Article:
You are on page 1of 7

Republic of the Philippines

SUPREME COURT
Manila

EN BANC

G.R. Nos. L-13328-29 September 29, 1961

GONZALO MERCADO, ET AL., petitioners,


vs.
RAMON LIRA and JUANA C. DE LIRA, respondents.

------------------------------

G.R. No. L-13358 September 29, 1961

NITA LIRA, petitioner,


vs.
GONZALO MERCADO, ET AL., respondents.

Juan Nabong for petitioners.


Mariano H. de Joya And Maximo A. Savellano, Jr. for respondents.

PAREDES, J.:

Gonzalo Mercado and others were the owners and operators of the Laguna Transportation Company. In the
afternoon of April 21, 1951, while its passenger bus No. 39 was making the trip from Batangas to Manila on the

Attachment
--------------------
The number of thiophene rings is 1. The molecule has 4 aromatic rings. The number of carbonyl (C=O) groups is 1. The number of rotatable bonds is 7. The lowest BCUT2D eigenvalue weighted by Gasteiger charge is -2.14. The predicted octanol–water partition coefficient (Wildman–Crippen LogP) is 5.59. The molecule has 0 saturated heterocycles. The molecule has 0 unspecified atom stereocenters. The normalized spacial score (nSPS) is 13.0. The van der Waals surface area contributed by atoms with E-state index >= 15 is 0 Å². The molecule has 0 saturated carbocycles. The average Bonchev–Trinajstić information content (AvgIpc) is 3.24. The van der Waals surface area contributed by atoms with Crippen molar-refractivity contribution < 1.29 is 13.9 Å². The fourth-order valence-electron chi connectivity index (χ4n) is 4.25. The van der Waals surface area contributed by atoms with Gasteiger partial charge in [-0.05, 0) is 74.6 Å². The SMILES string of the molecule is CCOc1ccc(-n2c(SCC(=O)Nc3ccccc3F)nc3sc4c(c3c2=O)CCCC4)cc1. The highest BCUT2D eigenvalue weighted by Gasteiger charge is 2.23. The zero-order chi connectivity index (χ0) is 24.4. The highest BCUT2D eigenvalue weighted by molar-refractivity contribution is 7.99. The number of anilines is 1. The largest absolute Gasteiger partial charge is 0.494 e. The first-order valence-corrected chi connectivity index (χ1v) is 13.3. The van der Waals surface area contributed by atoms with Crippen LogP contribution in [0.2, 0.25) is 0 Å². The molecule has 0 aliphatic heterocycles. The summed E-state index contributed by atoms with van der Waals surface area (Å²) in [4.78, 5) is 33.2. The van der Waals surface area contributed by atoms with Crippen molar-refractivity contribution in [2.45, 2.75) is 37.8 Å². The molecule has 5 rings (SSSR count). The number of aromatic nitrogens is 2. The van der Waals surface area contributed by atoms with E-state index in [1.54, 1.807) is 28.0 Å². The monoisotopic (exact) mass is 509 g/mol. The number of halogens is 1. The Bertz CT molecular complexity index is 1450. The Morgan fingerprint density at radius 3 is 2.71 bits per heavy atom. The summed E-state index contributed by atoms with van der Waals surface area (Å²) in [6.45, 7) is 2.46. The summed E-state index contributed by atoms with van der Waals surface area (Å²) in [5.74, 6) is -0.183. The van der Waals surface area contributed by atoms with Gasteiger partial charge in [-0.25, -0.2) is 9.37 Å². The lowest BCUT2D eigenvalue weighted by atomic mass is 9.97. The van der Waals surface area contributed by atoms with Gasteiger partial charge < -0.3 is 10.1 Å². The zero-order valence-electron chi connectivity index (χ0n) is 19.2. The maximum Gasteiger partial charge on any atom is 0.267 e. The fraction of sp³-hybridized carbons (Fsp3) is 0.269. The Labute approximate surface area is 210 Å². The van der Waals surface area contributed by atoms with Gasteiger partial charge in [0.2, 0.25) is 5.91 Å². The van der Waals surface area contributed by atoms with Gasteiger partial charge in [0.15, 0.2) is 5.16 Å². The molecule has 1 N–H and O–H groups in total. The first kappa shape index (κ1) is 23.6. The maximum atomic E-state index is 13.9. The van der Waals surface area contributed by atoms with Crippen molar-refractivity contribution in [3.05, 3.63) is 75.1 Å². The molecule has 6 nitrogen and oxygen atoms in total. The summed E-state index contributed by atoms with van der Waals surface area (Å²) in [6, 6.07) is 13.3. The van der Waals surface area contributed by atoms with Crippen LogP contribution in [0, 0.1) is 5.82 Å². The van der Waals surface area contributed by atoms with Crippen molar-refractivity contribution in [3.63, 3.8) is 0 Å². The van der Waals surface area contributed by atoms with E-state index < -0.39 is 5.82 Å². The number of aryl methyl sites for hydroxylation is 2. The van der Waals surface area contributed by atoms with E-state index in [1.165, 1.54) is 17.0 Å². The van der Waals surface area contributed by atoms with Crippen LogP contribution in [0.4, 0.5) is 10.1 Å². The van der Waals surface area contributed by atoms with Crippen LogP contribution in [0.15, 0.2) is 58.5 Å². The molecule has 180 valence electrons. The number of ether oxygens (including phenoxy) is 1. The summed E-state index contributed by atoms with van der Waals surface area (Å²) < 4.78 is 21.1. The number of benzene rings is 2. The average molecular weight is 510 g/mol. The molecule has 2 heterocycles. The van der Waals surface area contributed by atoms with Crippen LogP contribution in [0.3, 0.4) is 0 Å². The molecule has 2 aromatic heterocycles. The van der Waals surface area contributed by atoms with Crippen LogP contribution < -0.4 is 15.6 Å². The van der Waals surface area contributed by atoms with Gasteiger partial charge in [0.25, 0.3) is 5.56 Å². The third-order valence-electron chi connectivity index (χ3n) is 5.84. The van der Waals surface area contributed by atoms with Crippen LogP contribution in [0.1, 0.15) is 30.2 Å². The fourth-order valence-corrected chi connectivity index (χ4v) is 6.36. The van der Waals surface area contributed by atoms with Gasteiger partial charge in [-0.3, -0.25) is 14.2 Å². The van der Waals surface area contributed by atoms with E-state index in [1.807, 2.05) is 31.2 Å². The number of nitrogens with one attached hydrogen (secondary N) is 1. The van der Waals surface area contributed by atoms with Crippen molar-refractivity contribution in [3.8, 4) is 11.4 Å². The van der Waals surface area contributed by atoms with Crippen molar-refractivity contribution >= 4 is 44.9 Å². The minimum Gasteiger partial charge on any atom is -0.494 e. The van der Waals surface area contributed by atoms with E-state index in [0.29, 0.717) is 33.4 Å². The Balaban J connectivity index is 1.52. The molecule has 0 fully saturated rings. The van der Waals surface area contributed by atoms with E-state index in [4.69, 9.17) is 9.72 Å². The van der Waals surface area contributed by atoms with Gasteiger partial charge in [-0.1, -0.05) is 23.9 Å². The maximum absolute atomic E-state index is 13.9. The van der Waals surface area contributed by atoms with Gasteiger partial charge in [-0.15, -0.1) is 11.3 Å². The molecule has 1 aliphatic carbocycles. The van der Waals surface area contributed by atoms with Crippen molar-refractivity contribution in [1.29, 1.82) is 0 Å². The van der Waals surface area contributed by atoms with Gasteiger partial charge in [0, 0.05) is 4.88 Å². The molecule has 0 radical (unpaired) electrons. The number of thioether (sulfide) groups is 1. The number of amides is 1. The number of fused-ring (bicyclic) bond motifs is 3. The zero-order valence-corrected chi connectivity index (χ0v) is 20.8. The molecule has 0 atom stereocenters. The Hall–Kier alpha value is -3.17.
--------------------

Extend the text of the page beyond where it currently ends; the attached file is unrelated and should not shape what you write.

concrete highway at barrio Tulo, Calamba, Laguna, the left front tire of the bus blew out and sent it swerving
gradually toward the left side of the road, over the shoulder and into a ravine some 270 meters away. From the
wreckage, the bodies of the passengers, several dead, others injured, were recovered, and among the
fatalities was Ramon Lira, Jr. (24), son of Mr. and Mrs. Ramon Lira, Sr. and injured Nita
Lira. Two cases for recovery of damages were commenced against the owners and operators in the Court of
First Instance of Batangas: No. 104 (now G.R. Nos. L-13326-29, in this Court) by the parents of deceased
Ramon Lira, Jr. and No. 107 (now G.R. No. L-13358, in this Court) by Nita Lira. After a joint-trial, defendants,
Mercado and others were sentenced to pay the following sums: In Civil Case No. 104:

For the death of Ramon Lira, Jr. P10,000.00


including funeral and church
expenses
For loss of earning capacity of 18,000.00
Ramon Lira, Jr. for ten (10) years